I am moving into history. When my aunt passed away recently it dawned on me that I’m now the oldest member of this particular branch of my family. This morning I consider what this really means and know the inexorable tide of history shall bear me away as it has taken all the others who went before. Where do we go, we scraps of flotsam drifting in and out on the tides of life? For a lifetime I’ve been asking the questions, who am I, why am I here, what’s it all about? And perhaps, like Wordsworth, am further away from answers than when I was a child. Time, now, to think about returning to the well from which I sprang.
What is wrong with the world today? Where does one begin? But surely at the heart of it is the fact that we have forgotten who we are, where we came from, and have lost all bearings so that we have no idea where we are going. We are blind sailors on ships that have lost their sails, tossed rudderless on black waters. And yet we think we are the crown of creation.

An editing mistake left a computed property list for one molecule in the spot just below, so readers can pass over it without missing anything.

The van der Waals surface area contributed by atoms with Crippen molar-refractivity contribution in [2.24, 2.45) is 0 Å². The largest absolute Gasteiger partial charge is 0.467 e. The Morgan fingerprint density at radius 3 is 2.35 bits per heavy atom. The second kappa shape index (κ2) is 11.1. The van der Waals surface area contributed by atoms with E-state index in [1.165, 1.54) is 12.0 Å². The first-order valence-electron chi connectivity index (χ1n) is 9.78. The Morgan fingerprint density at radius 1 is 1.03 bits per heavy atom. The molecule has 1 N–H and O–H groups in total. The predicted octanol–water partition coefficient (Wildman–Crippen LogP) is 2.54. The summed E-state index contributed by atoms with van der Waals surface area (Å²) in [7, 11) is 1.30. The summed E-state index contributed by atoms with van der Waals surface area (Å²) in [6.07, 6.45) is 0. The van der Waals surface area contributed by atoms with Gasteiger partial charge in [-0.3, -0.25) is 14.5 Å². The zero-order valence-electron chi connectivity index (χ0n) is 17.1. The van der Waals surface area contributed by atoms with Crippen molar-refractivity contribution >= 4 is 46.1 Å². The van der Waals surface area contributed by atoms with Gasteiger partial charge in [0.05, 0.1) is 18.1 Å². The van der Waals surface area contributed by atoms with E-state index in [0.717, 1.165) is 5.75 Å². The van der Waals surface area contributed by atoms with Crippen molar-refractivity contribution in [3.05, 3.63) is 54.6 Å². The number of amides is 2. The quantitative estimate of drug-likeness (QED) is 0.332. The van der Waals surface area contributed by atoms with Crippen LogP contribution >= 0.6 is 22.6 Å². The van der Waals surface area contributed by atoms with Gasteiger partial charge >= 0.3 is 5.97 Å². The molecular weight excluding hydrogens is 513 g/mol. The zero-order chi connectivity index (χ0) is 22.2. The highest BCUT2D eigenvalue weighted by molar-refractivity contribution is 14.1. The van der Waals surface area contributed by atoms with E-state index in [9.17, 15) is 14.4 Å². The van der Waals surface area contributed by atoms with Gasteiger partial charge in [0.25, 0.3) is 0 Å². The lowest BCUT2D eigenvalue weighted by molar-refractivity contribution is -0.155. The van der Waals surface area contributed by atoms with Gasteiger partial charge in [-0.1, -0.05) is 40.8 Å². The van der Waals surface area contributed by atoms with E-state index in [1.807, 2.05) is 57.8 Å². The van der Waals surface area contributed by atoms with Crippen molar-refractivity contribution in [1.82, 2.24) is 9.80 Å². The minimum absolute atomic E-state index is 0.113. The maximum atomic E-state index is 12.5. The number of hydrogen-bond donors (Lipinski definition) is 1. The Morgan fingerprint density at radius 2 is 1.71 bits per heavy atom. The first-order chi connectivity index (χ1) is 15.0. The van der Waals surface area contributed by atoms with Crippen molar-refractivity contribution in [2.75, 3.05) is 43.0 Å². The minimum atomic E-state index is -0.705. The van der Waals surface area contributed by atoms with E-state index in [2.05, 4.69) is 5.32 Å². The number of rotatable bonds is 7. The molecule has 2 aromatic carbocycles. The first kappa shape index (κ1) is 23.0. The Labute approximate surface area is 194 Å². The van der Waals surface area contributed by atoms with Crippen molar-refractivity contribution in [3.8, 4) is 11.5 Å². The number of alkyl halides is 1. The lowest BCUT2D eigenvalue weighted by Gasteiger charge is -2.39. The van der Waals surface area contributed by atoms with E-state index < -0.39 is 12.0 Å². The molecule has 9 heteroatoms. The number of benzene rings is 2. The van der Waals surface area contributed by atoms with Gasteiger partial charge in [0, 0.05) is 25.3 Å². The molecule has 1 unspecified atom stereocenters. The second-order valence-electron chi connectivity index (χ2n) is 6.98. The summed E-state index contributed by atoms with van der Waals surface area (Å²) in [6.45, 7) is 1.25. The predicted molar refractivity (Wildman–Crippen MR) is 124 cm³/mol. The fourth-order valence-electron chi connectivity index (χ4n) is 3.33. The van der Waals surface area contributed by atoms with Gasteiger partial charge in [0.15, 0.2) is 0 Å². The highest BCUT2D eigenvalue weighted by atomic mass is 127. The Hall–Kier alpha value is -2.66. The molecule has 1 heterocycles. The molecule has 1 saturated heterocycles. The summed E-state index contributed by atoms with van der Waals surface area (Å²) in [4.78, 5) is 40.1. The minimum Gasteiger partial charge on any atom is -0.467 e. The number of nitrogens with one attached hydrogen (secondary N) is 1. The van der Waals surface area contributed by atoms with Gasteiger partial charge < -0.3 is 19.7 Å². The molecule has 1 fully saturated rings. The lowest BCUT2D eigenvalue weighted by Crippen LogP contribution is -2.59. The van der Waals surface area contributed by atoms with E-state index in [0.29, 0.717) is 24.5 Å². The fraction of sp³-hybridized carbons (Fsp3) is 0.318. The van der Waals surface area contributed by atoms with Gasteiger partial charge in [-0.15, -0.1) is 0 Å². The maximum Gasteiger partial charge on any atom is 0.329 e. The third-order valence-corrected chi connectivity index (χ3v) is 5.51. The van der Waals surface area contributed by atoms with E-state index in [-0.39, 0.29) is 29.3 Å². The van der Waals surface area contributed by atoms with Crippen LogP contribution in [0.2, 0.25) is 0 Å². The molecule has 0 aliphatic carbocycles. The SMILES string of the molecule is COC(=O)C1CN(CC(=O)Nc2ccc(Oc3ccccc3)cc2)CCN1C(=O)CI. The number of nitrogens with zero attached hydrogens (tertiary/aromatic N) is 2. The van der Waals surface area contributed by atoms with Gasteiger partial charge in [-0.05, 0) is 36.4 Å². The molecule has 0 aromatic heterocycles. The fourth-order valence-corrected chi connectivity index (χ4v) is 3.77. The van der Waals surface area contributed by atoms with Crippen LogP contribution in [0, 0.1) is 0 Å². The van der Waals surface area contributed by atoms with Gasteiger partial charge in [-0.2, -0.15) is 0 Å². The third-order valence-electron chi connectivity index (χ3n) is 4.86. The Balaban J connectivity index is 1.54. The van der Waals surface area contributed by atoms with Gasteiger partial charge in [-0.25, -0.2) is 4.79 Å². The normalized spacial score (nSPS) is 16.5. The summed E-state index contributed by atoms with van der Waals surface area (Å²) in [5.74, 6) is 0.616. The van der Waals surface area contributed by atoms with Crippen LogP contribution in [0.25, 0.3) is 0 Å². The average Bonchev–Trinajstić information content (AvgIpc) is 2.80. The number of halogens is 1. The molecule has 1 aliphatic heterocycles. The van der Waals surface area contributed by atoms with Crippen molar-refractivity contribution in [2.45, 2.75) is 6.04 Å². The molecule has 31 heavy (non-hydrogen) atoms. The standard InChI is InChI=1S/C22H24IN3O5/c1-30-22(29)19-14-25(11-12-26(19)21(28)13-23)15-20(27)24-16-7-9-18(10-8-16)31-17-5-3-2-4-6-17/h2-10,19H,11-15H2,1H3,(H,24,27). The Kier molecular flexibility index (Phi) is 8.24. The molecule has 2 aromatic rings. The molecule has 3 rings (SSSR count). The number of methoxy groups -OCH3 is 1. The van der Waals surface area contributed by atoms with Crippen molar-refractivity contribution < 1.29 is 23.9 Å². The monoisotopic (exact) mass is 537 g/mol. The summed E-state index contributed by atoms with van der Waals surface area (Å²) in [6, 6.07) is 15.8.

I’ve always struggled to the cenotaph, in good weather and bad, because I remember hearing about the young men who died in the mud in the first world war, and because I had a father whose entire life from the age of 22 was coloured by what happened in the second world war. When I was a child there were old men with squeaky voices, who much later I realized had been damaged by gas attacks in WW1. Now all the old men are gone, and their replacements are youth who have been damaged by the questionable involvements of the past few years. But they are still human beings who were harmed by war. We go to the cenotaph to remember the disgrace that war is, not its “glory.” and vow that we will do what we can to prevent it. “Those who don’t know history are doomed to repeat it.” ― Edmund Burke